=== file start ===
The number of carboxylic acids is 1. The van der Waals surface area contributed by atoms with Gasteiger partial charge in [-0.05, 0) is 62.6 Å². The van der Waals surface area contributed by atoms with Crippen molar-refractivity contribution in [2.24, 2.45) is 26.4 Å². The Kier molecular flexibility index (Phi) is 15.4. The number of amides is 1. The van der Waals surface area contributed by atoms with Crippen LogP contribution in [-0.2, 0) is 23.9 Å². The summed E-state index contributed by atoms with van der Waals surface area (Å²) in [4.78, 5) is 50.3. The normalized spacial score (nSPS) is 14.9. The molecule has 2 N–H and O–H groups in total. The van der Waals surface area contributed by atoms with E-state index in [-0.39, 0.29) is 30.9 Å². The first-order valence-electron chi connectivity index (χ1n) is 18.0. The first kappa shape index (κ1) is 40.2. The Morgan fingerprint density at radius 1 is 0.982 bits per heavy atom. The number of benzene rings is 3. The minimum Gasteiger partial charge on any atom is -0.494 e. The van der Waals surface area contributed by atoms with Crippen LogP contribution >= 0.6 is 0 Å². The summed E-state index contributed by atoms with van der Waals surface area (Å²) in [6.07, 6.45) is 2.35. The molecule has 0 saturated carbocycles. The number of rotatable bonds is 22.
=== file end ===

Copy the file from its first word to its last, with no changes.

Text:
The number of carboxylic acids is 1. The van der Waals surface area contributed by atoms with Gasteiger partial charge in [-0.05, 0) is 62.6 Å². The van der Waals surface area contributed by atoms with Crippen molar-refractivity contribution in [2.24, 2.45) is 26.4 Å². The Kier molecular flexibility index (Phi) is 15.4. The number of amides is 1. The van der Waals surface area contributed by atoms with Crippen LogP contribution in [-0.2, 0) is 23.9 Å². The summed E-state index contributed by atoms with van der Waals surface area (Å²) in [4.78, 5) is 50.3. The normalized spacial score (nSPS) is 14.9. The molecule has 2 N–H and O–H groups in total. The van der Waals surface area contributed by atoms with E-state index in [-0.39, 0.29) is 30.9 Å². The first-order valence-electron chi connectivity index (χ1n) is 18.0. The first kappa shape index (κ1) is 40.2. The Morgan fingerprint density at radius 1 is 0.982 bits per heavy atom. The number of benzene rings is 3. The minimum Gasteiger partial charge on any atom is -0.494 e. The van der Waals surface area contributed by atoms with Crippen LogP contribution >= 0.6 is 0 Å². The summed E-state index contributed by atoms with van der Waals surface area (Å²) in [6.07, 6.45) is 2.35. The molecule has 0 saturated carbocycles. The number of rotatable bonds is 22.